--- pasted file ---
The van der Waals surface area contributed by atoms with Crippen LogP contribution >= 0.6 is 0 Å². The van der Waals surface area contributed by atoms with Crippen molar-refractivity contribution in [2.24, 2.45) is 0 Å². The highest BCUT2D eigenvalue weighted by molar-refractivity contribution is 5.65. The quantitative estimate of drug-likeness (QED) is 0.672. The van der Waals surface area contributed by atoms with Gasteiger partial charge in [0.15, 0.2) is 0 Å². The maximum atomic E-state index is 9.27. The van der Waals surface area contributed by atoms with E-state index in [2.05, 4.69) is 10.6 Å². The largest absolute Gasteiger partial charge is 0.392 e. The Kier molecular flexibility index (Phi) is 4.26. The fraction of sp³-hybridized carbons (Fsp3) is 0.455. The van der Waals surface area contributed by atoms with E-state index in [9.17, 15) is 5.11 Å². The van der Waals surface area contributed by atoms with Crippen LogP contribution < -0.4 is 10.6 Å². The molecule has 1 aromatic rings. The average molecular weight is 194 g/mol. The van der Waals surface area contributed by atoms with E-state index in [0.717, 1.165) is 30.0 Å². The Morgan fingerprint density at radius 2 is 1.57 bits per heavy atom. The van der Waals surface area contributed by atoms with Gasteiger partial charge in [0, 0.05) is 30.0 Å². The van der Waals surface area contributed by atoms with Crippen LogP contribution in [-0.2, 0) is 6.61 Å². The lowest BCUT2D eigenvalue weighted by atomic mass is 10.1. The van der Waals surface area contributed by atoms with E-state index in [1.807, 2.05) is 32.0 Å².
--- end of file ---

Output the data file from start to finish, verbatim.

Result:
The van der Waals surface area contributed by atoms with Crippen LogP contribution >= 0.6 is 0 Å². The van der Waals surface area contributed by atoms with Crippen molar-refractivity contribution in [2.24, 2.45) is 0 Å². The highest BCUT2D eigenvalue weighted by molar-refractivity contribution is 5.65. The quantitative estimate of drug-likeness (QED) is 0.672. The van der Waals surface area contributed by atoms with Gasteiger partial charge in [0.15, 0.2) is 0 Å². The maximum atomic E-state index is 9.27. The van der Waals surface area contributed by atoms with E-state index in [2.05, 4.69) is 10.6 Å². The largest absolute Gasteiger partial charge is 0.392 e. The Kier molecular flexibility index (Phi) is 4.26. The fraction of sp³-hybridized carbons (Fsp3) is 0.455. The van der Waals surface area contributed by atoms with E-state index in [9.17, 15) is 5.11 Å². The van der Waals surface area contributed by atoms with Crippen LogP contribution < -0.4 is 10.6 Å². The molecule has 1 aromatic rings. The average molecular weight is 194 g/mol. The van der Waals surface area contributed by atoms with E-state index in [0.717, 1.165) is 30.0 Å². The Morgan fingerprint density at radius 2 is 1.57 bits per heavy atom. The van der Waals surface area contributed by atoms with Gasteiger partial charge in [0, 0.05) is 30.0 Å². The van der Waals surface area contributed by atoms with Crippen LogP contribution in [-0.2, 0) is 6.61 Å². The lowest BCUT2D eigenvalue weighted by atomic mass is 10.1. The van der Waals surface area contributed by atoms with E-state index in [1.807, 2.05) is 32.0 Å².